NJPW New Japan Cup Finals – Results and Review

Things are heating up for New Japan, as they are going into yet another Summer of Tournaments, with the Best of the Super Juniors, the G1 Climax, and the formerly defunct Super J Cup returning to compete with WWE’s Cruiserweight tournament.

The first step to the summer is Invasion Attack in April, where the heels of NJPW are set to start an all-out war with the babyfaces. The New Japan Cup Finals this past Saturday started this trend, which will hold over the booking until new challengers for the belts are decided throughout the summer.

On this night, new heels came from out of the darkness, a stale stable found it’s mojo again, and a new Heavyweight contender seems to have come to fruition.

Let’s take a look at what went on March 12th, in Japan.

Opening Package

This PPV is unfortunately not covered by English commentators, so I just sat back and enjoyed the pageantry behind Japanese wrestling.

They review the final four competitors in the tournament: Naito, Goto, Elgin & Yano, and show who they all beat to get to where they are. Apparently Goto trains by sitting underneath cold waterfalls. Yeah, this dude is a straight Elemental.

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They then go over the Intercontinental, Heavyweight, and Openweight Champions, reminding the fans who the winner can chase in April. They also point out that the winner gets an over-sized check and the New Japan Cup, which resembles a Power Ranger Megazord mixed with the old King of the Ring crown.

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They then cut to the live feed, where a ring announcer is introducing the card live to the fans, making it feel like a real fight night.

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Jay White vs. David Finlay

The card opens up with the two Young Lions facing each other, and as expected, there is a lot of chain wrestling up top. These two kids try and show one of everything they have to impress fans and get the energy up. There’s a couple HUGE Jay White banners in the background, showing that the mullet/mohawk combo attracts ladies, even in the East.

David Finlay is white, pudgy, and has a terrible beard and generic tribal back tattoo. Basically, he looks like very kid from my High School who said THEY would get into wrestling.

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The fans get excited for the first time in the night when Finlay locks in a Boston Crab. No one gets that excited about a Boston Crab in the WWE. Jay White gets some offense in to turn it around before locking in the Walls of Jericho (a very deep Boston Crab) for the win.

I guess they’re going to have Jay White go over in this Young Lions feud. I expect him to come to the midcard soon as a heart-throb babyface. This was a great way to start the card.

WINNER: Jay White via Submission (7:41)

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Juice Robinson & Jushin Thunder Liger vs. Captain New Japan & Tiger Mask

Tiger Mask comes out with a NWA belt, which I later found out is the NWA World Junior Heavyweight Championship. I forget that the NWA is still around, and that New Japan still does business with them. Liger and Juice come out to Liger’s music, which New Japan apparently doesn’t have the rights to, so they dub what seems to be the theme from a Saturday morning cartoon where kids turn into cars, or something equally absurd.

Liger and Tiger Mask IV apparently HATE each other, so Captain New Japan steps in to keep tensions down. The crowd gets PUMPED to see Liger versus the Captain. I love how even the comedy characters in New Japan are booked like warriors.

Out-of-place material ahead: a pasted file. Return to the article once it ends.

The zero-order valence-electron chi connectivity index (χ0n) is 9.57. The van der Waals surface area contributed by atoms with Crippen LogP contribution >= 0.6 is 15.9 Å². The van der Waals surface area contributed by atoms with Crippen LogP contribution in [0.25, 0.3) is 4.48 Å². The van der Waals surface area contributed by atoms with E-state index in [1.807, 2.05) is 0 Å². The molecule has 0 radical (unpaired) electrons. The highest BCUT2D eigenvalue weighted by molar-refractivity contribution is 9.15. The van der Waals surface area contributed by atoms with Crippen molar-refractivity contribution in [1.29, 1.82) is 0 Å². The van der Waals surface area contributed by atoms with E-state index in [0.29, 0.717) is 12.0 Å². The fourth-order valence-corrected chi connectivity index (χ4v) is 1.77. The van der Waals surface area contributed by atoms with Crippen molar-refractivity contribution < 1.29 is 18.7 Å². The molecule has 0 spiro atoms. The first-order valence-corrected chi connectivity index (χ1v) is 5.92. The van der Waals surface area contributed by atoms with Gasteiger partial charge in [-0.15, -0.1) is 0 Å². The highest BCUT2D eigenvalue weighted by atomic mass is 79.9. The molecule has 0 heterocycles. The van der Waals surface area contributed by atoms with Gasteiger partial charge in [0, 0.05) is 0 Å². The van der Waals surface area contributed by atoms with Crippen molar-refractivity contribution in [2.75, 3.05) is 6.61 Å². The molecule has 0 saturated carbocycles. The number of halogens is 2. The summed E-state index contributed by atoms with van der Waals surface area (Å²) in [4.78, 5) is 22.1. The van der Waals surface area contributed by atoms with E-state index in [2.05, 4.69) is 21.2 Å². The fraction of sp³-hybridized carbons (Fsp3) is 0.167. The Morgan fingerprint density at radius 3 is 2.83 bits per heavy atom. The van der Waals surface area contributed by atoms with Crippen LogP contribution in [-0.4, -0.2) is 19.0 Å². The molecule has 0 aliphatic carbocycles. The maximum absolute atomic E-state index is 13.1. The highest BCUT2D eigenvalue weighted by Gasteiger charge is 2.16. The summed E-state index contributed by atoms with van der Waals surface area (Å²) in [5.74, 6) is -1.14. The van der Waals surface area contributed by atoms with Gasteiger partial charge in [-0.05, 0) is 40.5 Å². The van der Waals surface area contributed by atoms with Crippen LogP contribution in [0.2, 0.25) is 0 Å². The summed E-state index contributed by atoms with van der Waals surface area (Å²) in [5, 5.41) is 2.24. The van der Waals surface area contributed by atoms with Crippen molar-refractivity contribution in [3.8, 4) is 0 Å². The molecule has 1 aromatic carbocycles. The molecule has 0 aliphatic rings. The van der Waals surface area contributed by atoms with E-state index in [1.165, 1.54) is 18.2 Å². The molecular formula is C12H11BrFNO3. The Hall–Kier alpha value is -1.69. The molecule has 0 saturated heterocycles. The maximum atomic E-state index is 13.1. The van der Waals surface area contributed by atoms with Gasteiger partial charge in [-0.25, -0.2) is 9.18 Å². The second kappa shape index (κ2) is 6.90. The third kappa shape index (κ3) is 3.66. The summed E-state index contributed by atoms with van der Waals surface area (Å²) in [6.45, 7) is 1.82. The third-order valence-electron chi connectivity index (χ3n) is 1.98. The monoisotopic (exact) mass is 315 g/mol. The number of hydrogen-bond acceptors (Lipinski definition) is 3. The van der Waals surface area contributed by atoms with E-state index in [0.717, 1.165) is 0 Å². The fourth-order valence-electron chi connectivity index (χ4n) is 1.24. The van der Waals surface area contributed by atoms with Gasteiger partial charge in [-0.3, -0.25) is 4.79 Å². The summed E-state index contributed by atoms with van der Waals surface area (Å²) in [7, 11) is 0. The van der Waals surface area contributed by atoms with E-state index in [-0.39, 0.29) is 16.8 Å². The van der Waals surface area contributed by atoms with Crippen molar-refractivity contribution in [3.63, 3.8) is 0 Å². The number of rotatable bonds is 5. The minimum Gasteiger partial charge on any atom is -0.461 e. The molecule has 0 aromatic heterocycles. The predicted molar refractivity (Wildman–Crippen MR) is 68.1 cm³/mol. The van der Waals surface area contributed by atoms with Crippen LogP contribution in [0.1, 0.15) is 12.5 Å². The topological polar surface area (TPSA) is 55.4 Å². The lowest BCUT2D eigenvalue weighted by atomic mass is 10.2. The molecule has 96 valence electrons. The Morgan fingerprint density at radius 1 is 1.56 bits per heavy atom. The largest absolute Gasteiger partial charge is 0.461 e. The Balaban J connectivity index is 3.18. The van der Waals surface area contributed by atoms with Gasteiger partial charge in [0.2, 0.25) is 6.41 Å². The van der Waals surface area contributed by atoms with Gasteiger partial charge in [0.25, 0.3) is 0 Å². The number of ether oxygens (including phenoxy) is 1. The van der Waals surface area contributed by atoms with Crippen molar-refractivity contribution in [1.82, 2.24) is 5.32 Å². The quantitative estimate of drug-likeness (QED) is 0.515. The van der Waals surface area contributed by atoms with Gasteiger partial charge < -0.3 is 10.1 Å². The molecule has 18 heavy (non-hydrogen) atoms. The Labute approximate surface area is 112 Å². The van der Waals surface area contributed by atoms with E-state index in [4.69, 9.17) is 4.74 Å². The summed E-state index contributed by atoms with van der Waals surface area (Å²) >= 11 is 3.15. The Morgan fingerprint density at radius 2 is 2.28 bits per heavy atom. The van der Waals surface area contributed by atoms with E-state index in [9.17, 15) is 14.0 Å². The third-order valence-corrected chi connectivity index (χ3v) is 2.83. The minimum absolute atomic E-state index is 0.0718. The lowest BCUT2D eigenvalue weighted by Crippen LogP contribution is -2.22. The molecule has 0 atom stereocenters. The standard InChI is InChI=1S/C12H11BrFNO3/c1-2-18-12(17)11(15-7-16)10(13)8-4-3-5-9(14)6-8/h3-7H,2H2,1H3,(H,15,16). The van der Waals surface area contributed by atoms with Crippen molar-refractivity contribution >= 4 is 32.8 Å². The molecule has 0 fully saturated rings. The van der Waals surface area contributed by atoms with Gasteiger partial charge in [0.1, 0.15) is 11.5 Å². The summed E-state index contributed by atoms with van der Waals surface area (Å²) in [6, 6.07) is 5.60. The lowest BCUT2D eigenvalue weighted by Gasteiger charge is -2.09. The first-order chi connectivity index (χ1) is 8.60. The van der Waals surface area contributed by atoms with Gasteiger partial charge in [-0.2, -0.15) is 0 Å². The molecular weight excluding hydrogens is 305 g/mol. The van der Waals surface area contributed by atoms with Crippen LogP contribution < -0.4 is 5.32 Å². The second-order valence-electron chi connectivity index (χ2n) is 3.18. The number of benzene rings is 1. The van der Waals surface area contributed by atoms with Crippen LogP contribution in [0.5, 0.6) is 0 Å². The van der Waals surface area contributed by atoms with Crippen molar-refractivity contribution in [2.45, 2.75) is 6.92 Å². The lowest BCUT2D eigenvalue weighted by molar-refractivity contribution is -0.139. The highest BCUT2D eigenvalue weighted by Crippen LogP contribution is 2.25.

The match ensues with Captain providing some Benny Hill-esque spots, including missing common clotheslines and shoulder tackles. Juice punches Captain multiple times before Captain stops him by simply holding his hand up. Gold. All of it.

Juice Robinson notices a missed flying headbutt and yells “I’ll show you a flying headbutt!” Does anyone need to show us a flying headbutt? Have we learned nothing from our mistakes?

This match was good, but was obviously the comedic filler of the night. Liger and Tiger Mask can both go, as both did suicide dives out of the ring. Good for you guys, good for you. The most surprising part of the match was that Robinson picked up the win, choking Captain New Japan.

Liger and Tiger Mask square up, foreshadowing a title match over in the NWA.

WINNERS: Juice Robinson & Jushin Thunder Liger via Submission (8:12)

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Match #3: YOSHI-HASHI & Tomohiro Ishii vs. BUSHI & EVIL

EVIL & BUSHI come out for their tag match. EVIL’s entrance is terrifying. Then again, I realize he’s walking to the ring with a giant plastic staff and a laser pointer…

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BUSHI is behind him, with that horrifying Day of the Dead inspired mask on.

Chaos comes out next, with YOSHI-HASHI spinning his baton and Ishii looking pissed (as always), holding the ROH TV belt. I never looked at Ishii’s titantron video until now, but I see that he went to college at Bite U, apparently. Even the Stone Pitbull needs a degree. Let that be a lesson to all you kids out there!

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Los Ingobernables attack Chaos before the bell even rings. They take Ishii out and start ripping into YOSHI. The ring announcer powders out of the ring, but still completes the introductions in Japanese outside, while the good guys are getting the crap beat out of them. That’s dedication to your job, folks.

The evil henchmen of Naito keep ripping Ishii off of the apron, keeping him from tagging into the match. When he finally gets tagged in, he gets some offense in before getting green mist sprayed in his face by BUSHI. I forgot how much I missed foreign heels spraying mist. So good.